Observant little ...

I don't understand the answer, but I may have some ideas on the question...

When I was 13

It was foggy here this morning. I like walking in daytime fog - it muffles sound so that people and objects kind of loom up on you and you feel like you're the only person in the world until they do. The Story Bridge looked very cool this morning - the bottom half was covered in fog, but the very tip on one side was uncovered and the sun was hitting it. I really wish I'd had my camera with me so I could have taken a picture of it. I really wish I had a decent camera again. :o(

I think I like fog so much because it reminds me of my early teenage years. Which segues nicely into the story I've been working on all week. :o)

Last weekend, I watched Suddenly 30. I really enjoyed it. It was fluff, but it was entertaining fluff and good to see Jennifer Garner in a non-serious role.

As the movie ended, I started thinking about where I fit into the teen scene when I was 13yo. In many ways, it was probably one of my happier years over the whole pre-teen to early-teen age. Grades 5 and 6 (10yo and 11yo) were perfectly horrible - I went from being a pretty self-confident kid to one thought everyone disliked me. I was a tomboy, overly bright, and a smart arse who hated my teachers with a passion and I think the feeling was mutual. I ran away from school a number of times and there was talk at the end of grade 6 of me being expelled. Thankfully, my parents talked the headmaster out of it, and I settled down a bit in Grade 7 (12yo) with an exchange teacher who I really liked and who managed to get the best out of me.

Grade 8 (13yo) was the beginning of high school. I was going to a different school from everyone else in my primary school, and (for the first time in my life) a different school from my "perfect" older brother. It was a new start for me, but also a huge challenge since I was quite shy and had trouble meeting new people and making new friends. After going to state schools all through primary, it was also my first experience with a private school (what the English call a public school) and an all-girls school.

While I had trouble complying with the rules, and found some of the schoolwork challenging (eg I didn't know what a verb or a noun were, but I got straight A's in creative writing in English), I basically cruised through that first year. I made friends easily and quickly became the leader of my own little gang. I wasn't exceptionally friendly with the "cool girls", but I played netball and touch football, so I trained with them a lot and we basically got along.

I didn't really fit in to any of the usual groups - I was too rebellious for the "brains", and too brainy for the "rebels" - but I had a best friend for the first time in my life, rather than being good friends with bunch of kids. I thought that having a best friend was the be-all and end-all of "fitting in".

I was what US colleges call "an all-rounder" - I was involved in something every day before school, lunchtimes, and after school. I was in the cross-country team, the gymnastics team, the netball team, the touch football team, the choir, the concert band, the orchestra and I trained with the athletics team (I was pretty good at hurdles, but the top 2 hurdlers in my age group in Queensland were at my school, so I didn't have a snowballs chance in hell of making the team) and played competitive tennis on the weekends (at the school).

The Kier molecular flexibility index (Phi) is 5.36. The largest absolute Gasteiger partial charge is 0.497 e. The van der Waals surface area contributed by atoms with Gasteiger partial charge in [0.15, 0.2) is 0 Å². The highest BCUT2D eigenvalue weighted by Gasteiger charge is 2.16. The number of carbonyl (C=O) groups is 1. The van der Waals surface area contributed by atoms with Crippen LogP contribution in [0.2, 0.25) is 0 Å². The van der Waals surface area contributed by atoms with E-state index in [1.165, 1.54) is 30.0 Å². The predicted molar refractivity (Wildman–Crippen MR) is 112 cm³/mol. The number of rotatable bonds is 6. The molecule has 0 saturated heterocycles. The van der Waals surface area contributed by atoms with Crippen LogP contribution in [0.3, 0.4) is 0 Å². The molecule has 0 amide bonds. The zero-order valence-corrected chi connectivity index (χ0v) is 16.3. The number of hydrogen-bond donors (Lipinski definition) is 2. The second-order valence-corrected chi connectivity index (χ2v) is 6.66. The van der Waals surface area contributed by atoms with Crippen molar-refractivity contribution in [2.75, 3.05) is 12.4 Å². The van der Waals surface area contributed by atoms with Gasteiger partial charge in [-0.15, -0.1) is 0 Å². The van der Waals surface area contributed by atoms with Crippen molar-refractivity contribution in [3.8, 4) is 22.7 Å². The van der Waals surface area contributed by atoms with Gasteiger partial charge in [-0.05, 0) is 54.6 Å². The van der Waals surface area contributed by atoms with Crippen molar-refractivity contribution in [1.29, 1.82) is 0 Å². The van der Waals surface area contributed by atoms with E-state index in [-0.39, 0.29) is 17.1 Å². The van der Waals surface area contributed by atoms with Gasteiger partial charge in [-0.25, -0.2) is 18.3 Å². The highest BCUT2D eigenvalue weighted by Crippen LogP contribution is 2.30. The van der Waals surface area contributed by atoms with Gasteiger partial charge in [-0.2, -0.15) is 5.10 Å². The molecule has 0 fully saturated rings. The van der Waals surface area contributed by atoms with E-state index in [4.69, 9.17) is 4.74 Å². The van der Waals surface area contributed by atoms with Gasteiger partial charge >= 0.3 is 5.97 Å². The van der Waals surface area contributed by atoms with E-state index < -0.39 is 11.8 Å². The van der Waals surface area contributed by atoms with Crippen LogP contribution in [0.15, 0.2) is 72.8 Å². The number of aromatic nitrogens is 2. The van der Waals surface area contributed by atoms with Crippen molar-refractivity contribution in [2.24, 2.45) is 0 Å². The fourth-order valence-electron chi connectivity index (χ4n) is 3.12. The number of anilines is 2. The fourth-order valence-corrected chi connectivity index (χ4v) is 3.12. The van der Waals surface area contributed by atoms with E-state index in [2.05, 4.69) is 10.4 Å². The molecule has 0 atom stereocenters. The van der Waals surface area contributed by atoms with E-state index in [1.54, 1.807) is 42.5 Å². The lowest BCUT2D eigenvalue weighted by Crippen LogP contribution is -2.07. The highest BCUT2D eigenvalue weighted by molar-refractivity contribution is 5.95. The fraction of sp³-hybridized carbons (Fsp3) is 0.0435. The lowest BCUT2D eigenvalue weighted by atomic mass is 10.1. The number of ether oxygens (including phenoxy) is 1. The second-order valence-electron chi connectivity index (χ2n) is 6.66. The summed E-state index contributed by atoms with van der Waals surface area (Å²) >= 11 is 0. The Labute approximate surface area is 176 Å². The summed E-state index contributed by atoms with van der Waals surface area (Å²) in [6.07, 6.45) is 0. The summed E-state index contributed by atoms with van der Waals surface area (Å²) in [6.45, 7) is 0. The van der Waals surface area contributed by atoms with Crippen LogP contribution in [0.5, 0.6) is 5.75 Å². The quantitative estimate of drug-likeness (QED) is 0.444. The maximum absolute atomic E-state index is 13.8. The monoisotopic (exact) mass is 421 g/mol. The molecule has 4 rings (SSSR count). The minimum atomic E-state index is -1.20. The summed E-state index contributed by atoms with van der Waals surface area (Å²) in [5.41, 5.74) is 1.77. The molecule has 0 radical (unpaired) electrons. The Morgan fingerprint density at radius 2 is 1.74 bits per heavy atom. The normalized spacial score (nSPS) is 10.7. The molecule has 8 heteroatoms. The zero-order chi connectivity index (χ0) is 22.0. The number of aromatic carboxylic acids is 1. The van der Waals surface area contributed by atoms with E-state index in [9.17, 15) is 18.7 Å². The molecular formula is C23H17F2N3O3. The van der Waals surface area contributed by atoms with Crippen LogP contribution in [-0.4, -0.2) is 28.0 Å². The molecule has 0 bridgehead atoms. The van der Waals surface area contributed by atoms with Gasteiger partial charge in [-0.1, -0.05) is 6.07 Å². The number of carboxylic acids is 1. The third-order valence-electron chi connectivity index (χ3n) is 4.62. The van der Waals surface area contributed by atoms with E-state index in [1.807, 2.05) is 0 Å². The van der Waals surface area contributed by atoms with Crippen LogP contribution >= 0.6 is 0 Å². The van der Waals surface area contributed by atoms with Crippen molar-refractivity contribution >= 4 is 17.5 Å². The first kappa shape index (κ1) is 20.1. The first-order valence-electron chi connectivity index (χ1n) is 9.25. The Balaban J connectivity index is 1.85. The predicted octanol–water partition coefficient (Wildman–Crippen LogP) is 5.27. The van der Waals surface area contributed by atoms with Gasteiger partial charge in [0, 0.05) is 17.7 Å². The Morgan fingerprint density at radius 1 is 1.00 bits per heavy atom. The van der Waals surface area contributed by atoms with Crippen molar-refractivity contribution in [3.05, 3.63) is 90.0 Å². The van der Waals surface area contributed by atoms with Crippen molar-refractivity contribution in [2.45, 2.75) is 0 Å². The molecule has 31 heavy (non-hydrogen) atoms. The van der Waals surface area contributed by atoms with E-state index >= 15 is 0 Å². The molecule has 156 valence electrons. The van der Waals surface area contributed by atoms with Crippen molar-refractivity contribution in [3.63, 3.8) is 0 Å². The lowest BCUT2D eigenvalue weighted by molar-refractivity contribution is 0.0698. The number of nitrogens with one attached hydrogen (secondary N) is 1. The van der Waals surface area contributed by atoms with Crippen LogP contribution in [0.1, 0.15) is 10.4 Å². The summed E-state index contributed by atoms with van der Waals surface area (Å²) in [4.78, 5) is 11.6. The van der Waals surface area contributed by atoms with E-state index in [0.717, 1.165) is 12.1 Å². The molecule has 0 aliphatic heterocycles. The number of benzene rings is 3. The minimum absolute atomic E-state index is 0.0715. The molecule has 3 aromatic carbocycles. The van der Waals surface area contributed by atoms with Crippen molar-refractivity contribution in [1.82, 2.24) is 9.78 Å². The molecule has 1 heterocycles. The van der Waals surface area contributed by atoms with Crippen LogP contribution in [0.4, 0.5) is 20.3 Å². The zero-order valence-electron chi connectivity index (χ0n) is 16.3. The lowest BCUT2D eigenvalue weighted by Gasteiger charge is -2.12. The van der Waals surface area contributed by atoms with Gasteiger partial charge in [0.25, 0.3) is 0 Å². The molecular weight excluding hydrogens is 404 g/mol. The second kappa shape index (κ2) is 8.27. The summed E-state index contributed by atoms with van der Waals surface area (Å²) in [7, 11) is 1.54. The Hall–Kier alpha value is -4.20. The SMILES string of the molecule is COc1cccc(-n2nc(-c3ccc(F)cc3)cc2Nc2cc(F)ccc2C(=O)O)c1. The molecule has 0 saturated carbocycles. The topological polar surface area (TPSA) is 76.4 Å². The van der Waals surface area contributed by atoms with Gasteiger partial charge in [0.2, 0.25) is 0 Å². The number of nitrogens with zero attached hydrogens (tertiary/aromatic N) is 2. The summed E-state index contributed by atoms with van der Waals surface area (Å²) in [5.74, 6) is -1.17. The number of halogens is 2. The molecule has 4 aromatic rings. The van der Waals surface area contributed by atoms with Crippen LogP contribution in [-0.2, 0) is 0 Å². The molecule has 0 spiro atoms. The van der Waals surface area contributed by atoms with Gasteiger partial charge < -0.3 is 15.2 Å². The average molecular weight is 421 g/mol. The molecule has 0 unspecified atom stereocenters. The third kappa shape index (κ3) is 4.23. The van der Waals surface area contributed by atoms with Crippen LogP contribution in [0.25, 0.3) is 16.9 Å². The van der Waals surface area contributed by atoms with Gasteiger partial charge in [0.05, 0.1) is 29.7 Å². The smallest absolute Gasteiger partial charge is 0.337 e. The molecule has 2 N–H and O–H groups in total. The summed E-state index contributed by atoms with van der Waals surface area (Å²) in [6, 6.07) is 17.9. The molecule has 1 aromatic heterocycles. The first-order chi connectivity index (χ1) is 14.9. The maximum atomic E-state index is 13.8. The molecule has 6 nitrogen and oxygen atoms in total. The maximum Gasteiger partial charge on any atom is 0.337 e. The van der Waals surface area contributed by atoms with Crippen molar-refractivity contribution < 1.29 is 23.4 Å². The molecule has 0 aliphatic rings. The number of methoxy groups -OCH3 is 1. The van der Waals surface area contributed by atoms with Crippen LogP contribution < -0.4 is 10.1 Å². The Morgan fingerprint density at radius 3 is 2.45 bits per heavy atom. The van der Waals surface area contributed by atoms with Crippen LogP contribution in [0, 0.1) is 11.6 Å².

Things weren't perfect. Teenage girls are pretty cruel, especially when I had developed physically a little quicker than most of them, didn't have the same background as them (my daddy wasn't a doctor, a lawyer, or a rich farmer), and was far more comfortable with the boys than most of them. A couple of the guys from my primary school went to our brother school and were part of the "cool kids" over there. I wasn't particularly friendly with them, but I did know them and we usually chatted a bit at the school socials.

I was basically happy. I was still pretty awkward, and I could relate to some of the themes from Suddenly 30, but I knew I wasn't cool and didn't really try to be part of that gang. My close friends at the time were all at the same school and I got along pretty well with most of the teachers.

By the time I hit grade 9 (14yo), that had all changed. My best friend had started hanging out a lot with another gang of girls that I really didn't like. My friends at school were split - I was in classes with the brains, but I spent my lunch hours (when not on detention) with the most rebellious kids in school - both groups were outsiders and I wasn't best friends with anyone from either group. I had become way more rebellious and started hanging out with a group outside of my school a lot. Most of them were from one of the local state high schools that we were banned from associating with at school events. I was dating a 17yo guy who used to pick me up from school on his motorbike. I had to drop a lot of my activities because I was in detention so much. My grades dropped to a B or C average, instead of an A average. I started playing bass instead of flute and played in a heavy metal band with guys from the same local state high school we were banned from socialising with. I was generally considered to be a bad influence.

And this all lasted until my parents sent me to boarding school when I was 16yo. But that's a story for another day.

On a completely different note, I took the MIT weblog survey:

Take the MIT Weblog Survey

I can't see the results at the moment, but I suspect I'm about average for a weblogger.

Listening to: Garbage - self titled


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